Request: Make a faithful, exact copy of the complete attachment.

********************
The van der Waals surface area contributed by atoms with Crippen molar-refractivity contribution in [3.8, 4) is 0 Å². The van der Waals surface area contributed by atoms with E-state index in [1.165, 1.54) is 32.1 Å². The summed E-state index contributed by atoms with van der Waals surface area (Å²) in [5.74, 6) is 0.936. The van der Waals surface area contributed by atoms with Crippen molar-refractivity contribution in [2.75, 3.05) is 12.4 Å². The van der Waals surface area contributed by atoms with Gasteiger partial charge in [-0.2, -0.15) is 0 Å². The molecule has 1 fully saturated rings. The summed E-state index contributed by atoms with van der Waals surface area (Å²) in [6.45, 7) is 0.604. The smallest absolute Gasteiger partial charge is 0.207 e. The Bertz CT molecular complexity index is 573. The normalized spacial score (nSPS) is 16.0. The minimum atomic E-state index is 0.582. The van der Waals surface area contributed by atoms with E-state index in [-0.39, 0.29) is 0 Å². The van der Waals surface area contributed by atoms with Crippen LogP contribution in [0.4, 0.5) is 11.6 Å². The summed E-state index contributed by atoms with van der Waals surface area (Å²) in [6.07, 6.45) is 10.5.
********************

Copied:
The van der Waals surface area contributed by atoms with Crippen molar-refractivity contribution in [3.8, 4) is 0 Å². The van der Waals surface area contributed by atoms with E-state index in [1.165, 1.54) is 32.1 Å². The summed E-state index contributed by atoms with van der Waals surface area (Å²) in [5.74, 6) is 0.936. The van der Waals surface area contributed by atoms with Crippen molar-refractivity contribution in [2.75, 3.05) is 12.4 Å². The van der Waals surface area contributed by atoms with Gasteiger partial charge in [-0.2, -0.15) is 0 Å². The molecule has 1 fully saturated rings. The summed E-state index contributed by atoms with van der Waals surface area (Å²) in [6.45, 7) is 0.604. The smallest absolute Gasteiger partial charge is 0.207 e. The Bertz CT molecular complexity index is 573. The normalized spacial score (nSPS) is 16.0. The minimum atomic E-state index is 0.582. The van der Waals surface area contributed by atoms with E-state index in [-0.39, 0.29) is 0 Å². The van der Waals surface area contributed by atoms with Crippen LogP contribution in [0.4, 0.5) is 11.6 Å². The summed E-state index contributed by atoms with van der Waals surface area (Å²) in [6.07, 6.45) is 10.5.